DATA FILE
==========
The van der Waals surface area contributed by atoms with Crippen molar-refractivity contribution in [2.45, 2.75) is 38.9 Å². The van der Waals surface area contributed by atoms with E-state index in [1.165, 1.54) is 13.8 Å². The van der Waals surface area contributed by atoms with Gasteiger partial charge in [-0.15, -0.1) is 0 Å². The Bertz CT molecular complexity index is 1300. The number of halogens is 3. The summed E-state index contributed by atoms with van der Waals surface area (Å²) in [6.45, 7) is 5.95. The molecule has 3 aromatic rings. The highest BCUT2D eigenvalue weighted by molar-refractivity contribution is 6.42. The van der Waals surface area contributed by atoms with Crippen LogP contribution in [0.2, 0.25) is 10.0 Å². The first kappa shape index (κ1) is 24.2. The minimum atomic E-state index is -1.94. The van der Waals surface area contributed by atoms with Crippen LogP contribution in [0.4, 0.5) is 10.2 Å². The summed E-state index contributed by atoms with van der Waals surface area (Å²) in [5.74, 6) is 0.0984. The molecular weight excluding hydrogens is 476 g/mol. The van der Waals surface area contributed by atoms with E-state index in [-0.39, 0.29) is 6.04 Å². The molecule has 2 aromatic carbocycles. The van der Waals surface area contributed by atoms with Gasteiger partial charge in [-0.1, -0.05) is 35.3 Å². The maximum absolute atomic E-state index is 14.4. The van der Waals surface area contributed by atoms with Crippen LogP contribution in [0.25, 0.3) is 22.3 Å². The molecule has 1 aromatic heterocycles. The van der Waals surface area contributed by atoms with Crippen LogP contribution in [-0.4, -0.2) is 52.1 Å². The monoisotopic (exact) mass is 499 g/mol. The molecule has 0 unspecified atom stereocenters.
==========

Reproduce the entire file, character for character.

The van der Waals surface area contributed by atoms with Crippen molar-refractivity contribution in [2.45, 2.75) is 38.9 Å². The van der Waals surface area contributed by atoms with E-state index in [1.165, 1.54) is 13.8 Å². The van der Waals surface area contributed by atoms with Gasteiger partial charge in [-0.15, -0.1) is 0 Å². The Bertz CT molecular complexity index is 1300. The number of halogens is 3. The summed E-state index contributed by atoms with van der Waals surface area (Å²) in [6.45, 7) is 5.95. The molecule has 3 aromatic rings. The highest BCUT2D eigenvalue weighted by molar-refractivity contribution is 6.42. The van der Waals surface area contributed by atoms with Crippen LogP contribution in [0.2, 0.25) is 10.0 Å². The first kappa shape index (κ1) is 24.2. The minimum atomic E-state index is -1.94. The van der Waals surface area contributed by atoms with Crippen LogP contribution in [0.4, 0.5) is 10.2 Å². The summed E-state index contributed by atoms with van der Waals surface area (Å²) in [5.74, 6) is 0.0984. The molecular weight excluding hydrogens is 476 g/mol. The van der Waals surface area contributed by atoms with E-state index in [-0.39, 0.29) is 6.04 Å². The molecule has 2 aromatic carbocycles. The van der Waals surface area contributed by atoms with Gasteiger partial charge in [-0.1, -0.05) is 35.3 Å². The maximum absolute atomic E-state index is 14.4. The van der Waals surface area contributed by atoms with Crippen LogP contribution in [0.25, 0.3) is 22.3 Å². The molecule has 1 aromatic heterocycles. The van der Waals surface area contributed by atoms with Crippen LogP contribution in [-0.4, -0.2) is 52.1 Å². The monoisotopic (exact) mass is 499 g/mol. The molecule has 0 unspecified atom stereocenters.